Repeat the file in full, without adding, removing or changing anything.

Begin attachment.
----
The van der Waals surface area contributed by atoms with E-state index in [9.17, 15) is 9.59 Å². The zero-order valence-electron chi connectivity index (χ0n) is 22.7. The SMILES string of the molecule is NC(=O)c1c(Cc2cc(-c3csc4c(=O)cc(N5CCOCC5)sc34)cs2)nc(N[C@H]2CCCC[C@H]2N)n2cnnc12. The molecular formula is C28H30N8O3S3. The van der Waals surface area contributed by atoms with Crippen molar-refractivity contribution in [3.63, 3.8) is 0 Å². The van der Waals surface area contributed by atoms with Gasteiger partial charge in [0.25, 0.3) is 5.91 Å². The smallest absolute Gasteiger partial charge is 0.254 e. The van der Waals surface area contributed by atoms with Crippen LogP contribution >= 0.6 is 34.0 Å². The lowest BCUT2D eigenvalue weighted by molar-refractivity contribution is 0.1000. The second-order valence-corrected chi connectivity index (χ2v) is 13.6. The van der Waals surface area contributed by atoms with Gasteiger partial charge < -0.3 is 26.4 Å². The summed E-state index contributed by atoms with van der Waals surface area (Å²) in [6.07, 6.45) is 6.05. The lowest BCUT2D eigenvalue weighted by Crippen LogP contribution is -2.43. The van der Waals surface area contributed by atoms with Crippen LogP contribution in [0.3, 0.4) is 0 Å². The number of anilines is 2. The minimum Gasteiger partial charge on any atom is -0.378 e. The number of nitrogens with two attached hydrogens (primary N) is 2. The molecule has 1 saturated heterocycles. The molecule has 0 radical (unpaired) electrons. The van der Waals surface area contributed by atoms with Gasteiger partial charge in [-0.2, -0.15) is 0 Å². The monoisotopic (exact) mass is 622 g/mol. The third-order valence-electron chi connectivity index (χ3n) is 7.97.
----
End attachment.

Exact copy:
The van der Waals surface area contributed by atoms with E-state index in [9.17, 15) is 9.59 Å². The zero-order valence-electron chi connectivity index (χ0n) is 22.7. The SMILES string of the molecule is NC(=O)c1c(Cc2cc(-c3csc4c(=O)cc(N5CCOCC5)sc34)cs2)nc(N[C@H]2CCCC[C@H]2N)n2cnnc12. The molecular formula is C28H30N8O3S3. The van der Waals surface area contributed by atoms with Crippen molar-refractivity contribution in [3.63, 3.8) is 0 Å². The van der Waals surface area contributed by atoms with Gasteiger partial charge in [0.25, 0.3) is 5.91 Å². The smallest absolute Gasteiger partial charge is 0.254 e. The van der Waals surface area contributed by atoms with Crippen LogP contribution >= 0.6 is 34.0 Å². The lowest BCUT2D eigenvalue weighted by molar-refractivity contribution is 0.1000. The second-order valence-corrected chi connectivity index (χ2v) is 13.6. The van der Waals surface area contributed by atoms with Gasteiger partial charge < -0.3 is 26.4 Å². The summed E-state index contributed by atoms with van der Waals surface area (Å²) in [6.07, 6.45) is 6.05. The lowest BCUT2D eigenvalue weighted by Crippen LogP contribution is -2.43. The van der Waals surface area contributed by atoms with Crippen LogP contribution in [0.3, 0.4) is 0 Å². The number of anilines is 2. The minimum Gasteiger partial charge on any atom is -0.378 e. The number of nitrogens with two attached hydrogens (primary N) is 2. The molecule has 1 saturated heterocycles. The molecule has 0 radical (unpaired) electrons. The van der Waals surface area contributed by atoms with Gasteiger partial charge in [-0.2, -0.15) is 0 Å². The monoisotopic (exact) mass is 622 g/mol. The third-order valence-electron chi connectivity index (χ3n) is 7.97.